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Alphabetical List of Oral History Interview Topics


Browse Collection by Theme

  Southern Politics
    LEGAL SYSTEM
      Courts and Judges

Results (most relevant first)

Oral History Interview with Naomi Elizabeth Morris, November 11 and 16, 1982, and March 29, 1983. Interview B-0050. Southern Oral History Program Collection (#4007)
Naomi Elizabeth Morris grew up in Wilson, North Carolina, during the 1920s and 1930s. After graduating from college in the early 1940s, she worked as a legal secretary before attending the School of Law at the University of North Carolina in Chapel Hill. One of the only women to graduate with her class in 1955, Morris practiced law for twelve years before becoming one of the original judges to serve on the North Carolina Court of Appeals.

Oral History Interview with Alexander M. Rivera, November 30, 2001. Interview C-0297. Southern Oral History Program Collection (#4007)
African American photojournalist Alexander M. Rivera describes the civil rights movement from his perspective as a reporter for the Pittsburgh Courier. He focuses on the nature of race relations and racial violence and describes the impact of the Brown v. Board of Education decision on the changing social landscape.

Oral History Interview with Raymond Dawson, February 4, 1991. Interview L-0133. Southern Oral History Program Collection (#4007)
Former Vice President of Academic Affairs at the University of North Carolina, Raymond Dawson, discusses tensions surrounding federal desegregation orders in North Carolina during the 1970s. Because of North Carolina's comparatively large number of historically black colleges, the state became a testing ground for the federal government to explore ways to integrate public education while preserving historically black colleges.

Oral History Interview with Alexander M. Rivera, February 1, 2002. Interview C-0298. Southern Oral History Program Collection (#4007)
African American photojournalist Alexander M. Rivera describes the civil rights movement and its aftermath. In particular, he describes some of his photographs, as well as the impact of the Brown decision (and the demise of legal segregation) on African American businesses and African American schools, including North Carolina Central College.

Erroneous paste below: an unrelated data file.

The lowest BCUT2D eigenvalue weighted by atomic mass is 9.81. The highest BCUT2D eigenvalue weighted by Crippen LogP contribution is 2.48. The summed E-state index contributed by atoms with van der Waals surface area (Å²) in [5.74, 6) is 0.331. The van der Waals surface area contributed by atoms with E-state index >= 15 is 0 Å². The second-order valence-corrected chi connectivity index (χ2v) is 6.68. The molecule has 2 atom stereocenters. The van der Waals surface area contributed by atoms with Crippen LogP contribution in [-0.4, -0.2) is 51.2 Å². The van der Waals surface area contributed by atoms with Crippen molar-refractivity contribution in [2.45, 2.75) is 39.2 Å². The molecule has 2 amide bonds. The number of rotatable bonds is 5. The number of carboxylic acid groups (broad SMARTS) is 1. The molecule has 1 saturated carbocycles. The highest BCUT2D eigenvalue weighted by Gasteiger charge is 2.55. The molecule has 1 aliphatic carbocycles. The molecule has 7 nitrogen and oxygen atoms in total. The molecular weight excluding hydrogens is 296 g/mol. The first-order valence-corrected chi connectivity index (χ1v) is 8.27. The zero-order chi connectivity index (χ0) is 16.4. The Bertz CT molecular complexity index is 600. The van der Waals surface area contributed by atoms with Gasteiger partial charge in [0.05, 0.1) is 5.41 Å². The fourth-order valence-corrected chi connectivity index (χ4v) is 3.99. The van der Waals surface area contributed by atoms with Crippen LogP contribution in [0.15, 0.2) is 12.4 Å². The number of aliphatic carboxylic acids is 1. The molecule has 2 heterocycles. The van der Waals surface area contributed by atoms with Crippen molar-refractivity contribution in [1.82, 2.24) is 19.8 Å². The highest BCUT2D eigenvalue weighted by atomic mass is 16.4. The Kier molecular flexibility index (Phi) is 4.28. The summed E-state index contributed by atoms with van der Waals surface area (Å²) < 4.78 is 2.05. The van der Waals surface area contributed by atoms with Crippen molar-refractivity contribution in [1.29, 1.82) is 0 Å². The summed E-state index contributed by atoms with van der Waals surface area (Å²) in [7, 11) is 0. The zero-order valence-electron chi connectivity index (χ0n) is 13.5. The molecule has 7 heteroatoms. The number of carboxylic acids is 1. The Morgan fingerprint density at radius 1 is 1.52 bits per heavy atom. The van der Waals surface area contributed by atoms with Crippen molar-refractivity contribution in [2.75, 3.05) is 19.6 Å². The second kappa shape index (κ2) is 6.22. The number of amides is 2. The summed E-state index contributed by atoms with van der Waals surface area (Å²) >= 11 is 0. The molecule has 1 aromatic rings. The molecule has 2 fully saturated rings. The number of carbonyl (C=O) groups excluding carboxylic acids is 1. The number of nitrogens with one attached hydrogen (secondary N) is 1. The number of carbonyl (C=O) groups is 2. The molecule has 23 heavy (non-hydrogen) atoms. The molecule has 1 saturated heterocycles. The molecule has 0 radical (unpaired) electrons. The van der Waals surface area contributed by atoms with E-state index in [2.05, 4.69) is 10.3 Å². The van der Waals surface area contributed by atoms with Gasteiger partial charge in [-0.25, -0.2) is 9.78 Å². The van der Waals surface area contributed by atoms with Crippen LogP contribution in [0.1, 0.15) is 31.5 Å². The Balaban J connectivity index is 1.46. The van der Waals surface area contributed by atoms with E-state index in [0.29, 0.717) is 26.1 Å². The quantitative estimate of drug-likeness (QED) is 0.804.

Oral History Interview with Daniel H. Pollitt, April 11, 1991. Interview L-0064-8. Southern Oral History Program Collection (#4007)
This is the eighth interview in a nine-part series of interviews with civil liberties lawyer Daniel H. Pollitt. In this interview, Pollitt offers highlights from his career as a civil liberties lawyer, including cases he took on during the 1980s.

Oral History Interview with I. Beverly Lake Sr., September 8, 1987. Interview C-0043. Southern Oral History Program Collection (#4007)
I. Beverly Lake Sr. reflects on his long career as a teacher, attorney, and judge. He counsels white political unity as a means to stem racial integration.

Oral History Interview with Robert Lee Mangum, November 18, 2003. Interview U-0008. Southern Oral History Program Collection (#4007)
The Reverend Robert Lee Mangum channels his Christian faith into social action in Robeson County, North Carolina.

Oral History Interview with Guy B. Johnson, July 22, 1990. Interview A-0345. Southern Oral History Program Collection (#4007)
Sociologist Guy B. Johnson describes his path to sociology and recalls his participation in the Southern Regional Council in the 1940s.

Oral History Interview with Howell Heflin, July 9, 1974. Interview A-0010. Southern Oral History Program Collection (#4007)
Howell Heflin, who sat on the Alabama State Supreme Court in the 1970s before a two-decade tenure in the United States Senate, discusses the post-segregation Alabama judiciary.

Oral History Interview with Joseph Califano, April 5, 1991. Interview L-0125. Southern Oral History Program Collection (#4007)
Joseph Califano served as the Secretary of the United States Department of Health, Education, and Welfare (HEW) from 1977 to 1979. He recalls the reasons for the University of North Carolina's opposition to HEW's desegregation criteria.